Like in the first embodiment, the fluororesin fibers 35 are attached to the inner surface of the support layer 31 with the first adhesive layer 32. The engaging layer 33 has fibers 35 of substantially equal length. Therefore, the inner contour of the engaging layer 33, which is defined by the tips of fibers 35, follows the contours of the troughs 42 and the ridges 43 of the support layer 31. The toner 16, which is captured by the fibers 35 arranged on the ridges 43, is carried to the bases of the fibers 35 located in the troughs 42 and is retained there. Therefore, the seal member 30 easily and effectively resists leakage of the toner 16.

A seventh embodiment of the present invention will be described with reference to FIGS. 12 and 13, focusing on differences between the seventh embodiment and the second embodiment.

As shown in FIG. 12, the fibers 35 of the seal member 30 are low-friction fibers. Natural fibers such as cotton, rayon fibers, regenerated fibers such as cupra, semi synthetic fibers such as cellulose acetate fibers and synthetic fibers such as acrylic, polypropylene, polyamide, polyester or polyurethane may be used. Each fiber 35 has a coating layer 50 on its outer surface. The layer 50 is a substance for reducing the coefficient of friction. Furthermore, a woven fabric is used as the substrate 37.

Fluororesin or silicone may serve as the substance for reducing the coefficient of friction. In the embodiment of FIG. 12, the fluororesin is used as the substance for reducing the coefficient of friction.

The fibers 35 may be colored to provide contrast with the toner 16. This permits rapid visual checking of the seal to determine its effectiveness. Therefore, fibers that can be easily surface treated and colored are required. In the embodiment of FIG. 12, flesh colored rayon fibers having characteristics of adequate hygroscopicity, a low coefficient of friction and a low cost are used.

The coating layer 50 may be formed, for example, by roll coating or spraying.

The roll coating may be conducted as follows. As shown 53a in FIG. 13, a chemical tank 53 contains the coating substance 53a. The roller 52 is rotatably supported by a driving shaft 52a. A lower part of the roller 52 is dipped in the substance 53a. As the roller 52 is rotated, the substance 53a adheres to the outer circumferential surface of the roller 52. The fibers 35 of the seal member 30 arranged above the roller 52 are positioned to engage with the roller 52. The seal member 30 may move in a horizontal direction as the roller 52 rotates.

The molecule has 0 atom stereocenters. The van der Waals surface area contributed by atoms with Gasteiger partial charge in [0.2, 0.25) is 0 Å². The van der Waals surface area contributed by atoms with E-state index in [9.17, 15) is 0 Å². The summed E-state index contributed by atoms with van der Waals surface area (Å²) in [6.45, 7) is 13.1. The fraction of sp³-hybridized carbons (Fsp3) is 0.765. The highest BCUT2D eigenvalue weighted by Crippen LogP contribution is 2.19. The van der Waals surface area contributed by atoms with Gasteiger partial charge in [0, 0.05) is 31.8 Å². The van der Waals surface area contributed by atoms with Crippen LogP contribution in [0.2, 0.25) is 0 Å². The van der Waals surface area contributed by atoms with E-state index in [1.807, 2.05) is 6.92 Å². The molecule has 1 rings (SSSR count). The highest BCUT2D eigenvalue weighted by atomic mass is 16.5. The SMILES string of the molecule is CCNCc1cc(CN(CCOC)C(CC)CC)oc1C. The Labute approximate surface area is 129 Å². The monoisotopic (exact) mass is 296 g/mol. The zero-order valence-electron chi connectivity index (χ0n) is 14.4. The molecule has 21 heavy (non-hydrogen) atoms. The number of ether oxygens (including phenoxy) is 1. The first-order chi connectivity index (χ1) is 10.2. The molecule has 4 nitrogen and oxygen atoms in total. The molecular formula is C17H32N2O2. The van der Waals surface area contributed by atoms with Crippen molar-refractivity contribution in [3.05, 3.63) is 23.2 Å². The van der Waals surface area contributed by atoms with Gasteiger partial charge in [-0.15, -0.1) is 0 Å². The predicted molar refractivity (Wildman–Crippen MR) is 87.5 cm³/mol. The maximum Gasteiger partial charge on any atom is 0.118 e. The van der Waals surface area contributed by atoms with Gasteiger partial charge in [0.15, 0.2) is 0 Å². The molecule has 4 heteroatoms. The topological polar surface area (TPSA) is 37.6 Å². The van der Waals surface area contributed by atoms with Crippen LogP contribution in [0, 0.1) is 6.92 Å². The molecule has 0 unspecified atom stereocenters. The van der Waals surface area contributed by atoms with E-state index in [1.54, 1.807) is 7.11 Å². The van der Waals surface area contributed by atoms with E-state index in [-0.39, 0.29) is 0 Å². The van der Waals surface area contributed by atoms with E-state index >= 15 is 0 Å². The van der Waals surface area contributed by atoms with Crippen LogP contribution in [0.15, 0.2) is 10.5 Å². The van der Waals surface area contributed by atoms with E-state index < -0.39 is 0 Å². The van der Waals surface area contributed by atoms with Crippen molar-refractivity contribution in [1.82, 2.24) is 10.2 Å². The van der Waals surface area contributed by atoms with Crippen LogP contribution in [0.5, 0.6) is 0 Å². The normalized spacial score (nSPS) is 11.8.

When the roller 52 rotates counterclockwise (the direction shown by the arrow in FIG. 13), the substance 53a adhering to the outer surface of the roller 52 is transferred to the outer surface of the fibers 35. The fibers 35 engaging with the roller 52 are coated with the substance 53a. The coating layer 50 is thus formed on the outer surface of each fiber 35.

The substance 53a may also be sprayed on the fibers 35 before or after their implantation. In a preferred process, the surfaces of the fibers 35 are sprayed with pulverized fluororesin (SCOTCHGARD manufactured by Sumitomo 3 M limited) after the implantation of the fibers 35.

The woven fabric constituting the substrate 37 is woven from warp and weft made of low-friction fibers. The warp and weft are preferably made of filament yarns that produce smooth fabric surfaces for reducing friction. Since the first adhesive layer 32 is coated on the surface of the substrate 37 before the fibers 35 are attached to the substrate 37, the warp and weft preferably have good hygroscopicity to enhance adhesiveness of the substrate 37. Furthermore, the warp and weft are preferably made from the same material as that of the fibers 35 for achieving a high productivity. In the embodiment of FIG. 12, rayon fibers (the warp thickness being 300 deniers, and the weft thickness being 450 deniers) form the woven fabric of the substrate 37.

The woven fabric of the substrate 37 may be, for example, twill weave, sateen weave or plain weave. The preferred woven fabric of the substrate 37 of FIG. 12 is a twill weave with smooth surfaces to enhance the adhesiveness of the woven fabric. The preferred twill weave has 76 warp threads/inch and 50 weft threads/inch.

Each fiber 35 attached to the substrate 37 by the first adhesive layer 32 preferably has a thickness of 0.5 to 10 deniers. If the thickness of the fiber 35 is less than 0.5 deniers, the toner attracting performance of the fiber 35 greatly deteriorates. If the thickness of the fiber 35 is greater than 10 deniers, the flexibility of the fiber 35 is reduced and the resistance to the rotation of the roller is greatly increased.